On set, Salazar is clad in a grey body­suit and hel­met, a ti­ta­nium rod gath­er­ing minute data on her fa­cial move­ments. On screen, it’ll be both her and not her — an eerie blend of re­al­ity and fan­tasy (in one scene, real tears will trickle down a CG face), punc­tu­ated by two over­sized eyes. “Those eyes, you just get lost in them,” says Keean John­son, who plays Hugo, a cy­borg-hat­ing hu­man who finds him­self fall­ing for Alita. “She has such a whole­some, beau­ti­ful, strong pres­ence about her.”

In a project with many bold de­sign flour­ishes, not least a whop­ping great city in the sky, these eyes are the bold­est — the thing that will get ev­ery­one talk­ing. Salazar, for one, loves it. “I never, ever, ever, ever want to do a project where peo­ple look at the trailer and go, ‘Oh yeah, I get it,’ and then move on to the next one,” she says. “I want to do things that make peo­ple go, ‘Holy shit.’ We wanted to be faith­ful to the manga, to make her as Alita as pos­si­ble. And, you know, there’s a rea­son in the story for it.”

Cameron in the past has pulled off tales of the un­like­li­est star-cross’d lovers: a broke artist and a high-so­ci­ety lady, a hu­man Ma­rine and a blue alien, Arnold Schwarzeneg­ger and Jamie Lee Cur­tis. Alita: Bat­tle An­gel pushes things even fur­ther: pre­pare for a ro­mance be­tween a woman who is al­most en­tirely ma­chine and a man who col­lects ma­chine parts for a liv­ing. If it sounds like an out-there premise, then shoot­ing it was of­ten equally as sur­real.

“There’s a scene where we’re on a bridge in the rain, and I’m putting my hands through her hair,” says John­son. “Ac­tu­ally, I was putting my hands through string. They’d stuck 11 or 12 pieces to the side of her hel­met with

Vel­cro.” It’s re­as­sur­ing to know that, even in state-of-theart mega-bud­get film­mak­ing, some prob­lems can still be solved with string.

Cameron and Ro­driguez may have gone with the “ro­mance” draft, but no-one will be able to ac­cuse the movie of be­ing short of ac­tion. Set 700 years from now, its world is one in which hu­mans can cy­ber­net­i­cally up­grade them­selves, bolt­ing on metal limbs and turn­ing them­selves into fear­some fight­ing ma­chines. Cue some truly out­landish cre­ations, some of which are es­sen­tially a hu­man brain at­tached to a mass of whirling weaponry.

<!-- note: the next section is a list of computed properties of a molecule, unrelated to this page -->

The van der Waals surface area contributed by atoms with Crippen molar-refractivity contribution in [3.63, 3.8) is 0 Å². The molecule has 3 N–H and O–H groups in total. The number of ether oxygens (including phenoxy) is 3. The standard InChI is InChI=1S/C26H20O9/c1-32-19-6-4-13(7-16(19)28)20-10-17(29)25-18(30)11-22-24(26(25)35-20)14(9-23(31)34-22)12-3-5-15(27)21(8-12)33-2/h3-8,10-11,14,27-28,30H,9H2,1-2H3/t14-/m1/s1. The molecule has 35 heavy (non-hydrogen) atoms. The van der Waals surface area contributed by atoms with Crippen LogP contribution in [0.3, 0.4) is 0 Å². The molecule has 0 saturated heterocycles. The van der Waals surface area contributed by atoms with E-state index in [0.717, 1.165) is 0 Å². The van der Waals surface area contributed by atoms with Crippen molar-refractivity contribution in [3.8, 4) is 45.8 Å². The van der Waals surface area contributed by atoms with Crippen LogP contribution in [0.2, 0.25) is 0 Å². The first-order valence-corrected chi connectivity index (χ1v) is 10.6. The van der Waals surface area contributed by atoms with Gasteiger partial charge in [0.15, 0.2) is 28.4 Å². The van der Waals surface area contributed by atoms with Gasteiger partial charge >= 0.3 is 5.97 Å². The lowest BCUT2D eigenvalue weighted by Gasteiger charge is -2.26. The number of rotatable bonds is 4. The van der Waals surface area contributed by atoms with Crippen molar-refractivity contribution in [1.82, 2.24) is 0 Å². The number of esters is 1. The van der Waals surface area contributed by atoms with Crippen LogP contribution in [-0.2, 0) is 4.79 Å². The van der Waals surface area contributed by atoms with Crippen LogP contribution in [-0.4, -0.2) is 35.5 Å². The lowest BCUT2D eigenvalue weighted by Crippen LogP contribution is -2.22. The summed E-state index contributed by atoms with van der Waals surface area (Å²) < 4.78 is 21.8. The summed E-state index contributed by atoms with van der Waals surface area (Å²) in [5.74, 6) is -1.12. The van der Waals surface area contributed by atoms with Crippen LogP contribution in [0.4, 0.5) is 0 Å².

There’s the sneery Za­pan (Ed Skrein), Cameron’s favourite piece of de­sign. “We had the idea that these guys would treat their bod­ies like car cul­ture in LA,” he says. “So we took that riff and de­signed this Latino cy­borg, with an Aztec cal­en­dar mo­tif on his back. Robert added the lit­tle chrome dealio on his face.” And there’s Grewishka, a nine-foot-tall metal ma­niac played by the usu­ally diminu­tive Jackie Earle Ha­ley. “He’s got brute strength, but he’s also em­pow­ered by these cy­ber-doc­tors,” ex­plains Ha­ley. “One of his skills is that he’s got these talon-like fingers that can shoot across the room, pierce just about any­thing and snap back just as fast.”

Even Christoph Waltz, who plays Alita’s own cy­ber-doc­tor/ men­tor, Ido, gets in on the ac­tion. The scene Em­pire watches him per­form on set, scan­ning Alita’s body in Ido’s cheap­jack med­i­cal bay, is a rel­a­tively quiet day. “This is a vis­ceral story,” he grins. “Lit­er­ally — there are vis­cera torn out!” Else­where he will wield a rocket ham­mer (yep, a ham­mer that’s also a rocket) in his du­ties as a ‘Hunter-war­rior’, track­ing down rogue cy­borgs. And he is present for one of the film’s most am­bi­tious set-pieces. Set in Iron City’s Bar Kansas, it’s a good old-fash­ioned brawl, ex­cept brought to life with cut­ting-edge tech and pit­ting Alita (who spe­cialises in a form of cy­borg mar­tial arts called panzer kunst) against roughly 40 mech-heavy killers.

“Our aim was to make the ul­ti­mate bar fight,” ex­plains Ro­driguez, who has form with hu­man/ma­chine hy­brids, hav­ing given Rose Mcgowan a gun-leg in Planet Ter­ror. “Be­fore we shot it, I went to Youtube and looked up ‘Top Ten Bar Fights’ — and found out sev­eral of the en­tries were from movies by me and Jim. T2, Des­per­ado... We kind of do sim­i­lar stuff. Ex­cept that mine go into pure fan­tasy, and his stay grounded. Jim would never have a guy pick up a gui­tar case and fire a mis­sile. That doesn’t fly with him.”

Alita will also be tested via an in­sane sport called Mo­tor­ball, high-ve­loc­ity rac­ing where souped-up cy­borgs at­tempt to mush each other into nuts and bolts. “It’s NAS­CAR rac­ing meets MMA meets WWF, on steroids,” hy­pes Jon Lan­dau. “It gets pretty crazy... You know,